In the U.S., most Americans are puzzled as to why Americans appear to be so hated around the world. Most people around the world do not necessarily hate Americans, but there is clearly anger and frustration over official U.S. policies and activities that people in those parts of the world consider unjust, and against their interests and wellbeing. There is also a huge factor of information gap between Americans and people in most part of the world. It is mind boggling that despite having the most sophisticated mass media in the world, there is a great degree of ignorance within general American society regarding developments in the rest of the world. The corporate controlled mainstream American media is accused of being in partnership with the establishment to keep the American people in the dark about global developments. A recent example is what was seen as the "tailored" or "stage-managed" coverage of the Iraqi war, in which certain images and developments were kept off the television screen and not reported. Whereas, people in other parts of the world with access to various alternative media sources, including Al Jazeera and other recently established Arab broadcast networks, were getting a different picture of the death and destruction.

After the September 11, 2001 terrorist attacks in the U.S., the foundation of America was seriously shaken and the future of the democratic world threatened. This is understandably a key factor in current U.S. policy of preemption. The U.S. is seen to be using pre-emptive strikes to avoid another tragedy similar to 9/11 that could destroy more lives and leave the country devastated. The lack of a major U.S. military response to previous terrorist activities is said to have encouraged Osama bin Laden and other terrorist masterminds to execute more daring acts because they felt that America was weak and would not react. It is hoped that the demonstration of U.S. power would be tempered with policy reforms that would seek to address pressing global problems that are the source of insecurity and instability.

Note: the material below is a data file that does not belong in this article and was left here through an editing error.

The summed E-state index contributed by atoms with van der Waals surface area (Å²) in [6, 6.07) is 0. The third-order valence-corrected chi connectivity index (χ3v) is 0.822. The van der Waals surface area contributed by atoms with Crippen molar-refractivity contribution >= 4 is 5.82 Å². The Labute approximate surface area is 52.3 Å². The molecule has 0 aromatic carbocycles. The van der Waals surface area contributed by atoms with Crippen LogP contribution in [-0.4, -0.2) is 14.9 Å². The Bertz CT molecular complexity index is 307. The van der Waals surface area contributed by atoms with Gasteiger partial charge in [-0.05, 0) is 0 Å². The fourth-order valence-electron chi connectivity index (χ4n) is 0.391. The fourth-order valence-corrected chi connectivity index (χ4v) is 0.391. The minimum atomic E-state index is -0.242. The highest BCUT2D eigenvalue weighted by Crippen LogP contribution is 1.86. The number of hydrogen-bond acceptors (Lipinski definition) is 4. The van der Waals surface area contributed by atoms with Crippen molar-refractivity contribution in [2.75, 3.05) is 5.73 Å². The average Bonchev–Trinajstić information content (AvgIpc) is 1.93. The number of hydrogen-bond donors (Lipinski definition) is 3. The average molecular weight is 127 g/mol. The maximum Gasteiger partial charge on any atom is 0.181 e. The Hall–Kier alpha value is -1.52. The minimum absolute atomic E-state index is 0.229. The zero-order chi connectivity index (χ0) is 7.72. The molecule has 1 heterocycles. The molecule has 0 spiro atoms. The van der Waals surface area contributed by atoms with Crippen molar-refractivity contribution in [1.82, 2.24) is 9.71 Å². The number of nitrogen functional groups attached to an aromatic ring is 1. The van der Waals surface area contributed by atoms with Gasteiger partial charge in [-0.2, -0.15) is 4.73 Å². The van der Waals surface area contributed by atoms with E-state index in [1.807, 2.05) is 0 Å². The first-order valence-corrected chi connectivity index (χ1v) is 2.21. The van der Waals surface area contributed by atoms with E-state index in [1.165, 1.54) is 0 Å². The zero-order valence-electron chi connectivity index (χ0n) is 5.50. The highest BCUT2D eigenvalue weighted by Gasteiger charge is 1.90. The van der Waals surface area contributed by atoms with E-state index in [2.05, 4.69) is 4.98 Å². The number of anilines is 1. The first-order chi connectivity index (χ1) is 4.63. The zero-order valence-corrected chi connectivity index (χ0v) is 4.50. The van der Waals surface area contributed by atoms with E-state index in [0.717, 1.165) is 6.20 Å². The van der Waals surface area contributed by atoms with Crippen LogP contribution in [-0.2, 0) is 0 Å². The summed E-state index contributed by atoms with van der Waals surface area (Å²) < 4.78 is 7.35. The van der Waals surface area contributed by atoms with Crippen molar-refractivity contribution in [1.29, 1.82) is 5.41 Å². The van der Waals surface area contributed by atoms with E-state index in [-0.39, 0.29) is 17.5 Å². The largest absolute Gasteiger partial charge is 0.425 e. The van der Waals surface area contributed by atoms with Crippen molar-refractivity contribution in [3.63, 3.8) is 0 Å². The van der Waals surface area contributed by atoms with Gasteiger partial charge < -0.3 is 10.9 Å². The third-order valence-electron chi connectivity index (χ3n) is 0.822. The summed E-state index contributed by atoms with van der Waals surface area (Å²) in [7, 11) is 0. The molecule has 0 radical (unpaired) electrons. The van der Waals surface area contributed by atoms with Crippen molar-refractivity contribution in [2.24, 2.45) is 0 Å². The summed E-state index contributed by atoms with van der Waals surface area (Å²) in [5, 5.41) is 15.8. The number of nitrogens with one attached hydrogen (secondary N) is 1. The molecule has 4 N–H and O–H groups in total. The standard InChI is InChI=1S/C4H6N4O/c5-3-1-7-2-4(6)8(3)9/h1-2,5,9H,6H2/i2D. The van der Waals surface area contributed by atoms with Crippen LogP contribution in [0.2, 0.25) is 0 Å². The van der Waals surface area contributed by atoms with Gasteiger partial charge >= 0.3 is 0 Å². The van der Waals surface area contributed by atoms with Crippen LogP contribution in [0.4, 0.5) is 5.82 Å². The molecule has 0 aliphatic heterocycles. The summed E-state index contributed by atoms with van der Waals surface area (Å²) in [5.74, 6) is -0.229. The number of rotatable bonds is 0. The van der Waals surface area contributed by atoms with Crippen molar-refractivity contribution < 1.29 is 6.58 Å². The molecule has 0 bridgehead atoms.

The mainstream American media also have a very crucial role in breaching the information gap by changing the pattern of and improving their coverage of global issues. After the tragedy of 9/11, Americans have been wondering, "how come we didn’t see this coming?" Well, because the American media, arrogant because of their technological sophistication and privileges, failed to provide realistic coverage of developments around the world, including the Middle East and Africa. The upsurge of anti-American sentiments around the world is not just against U.S. government policies, but against America’s corporate media that are seen to be biased. As part of the effort to ensure balanced global coverage, the media should seek to employ more journalists from other parts of the world resident in the U.S. Europeans, for example, are better informed about the world because of their media.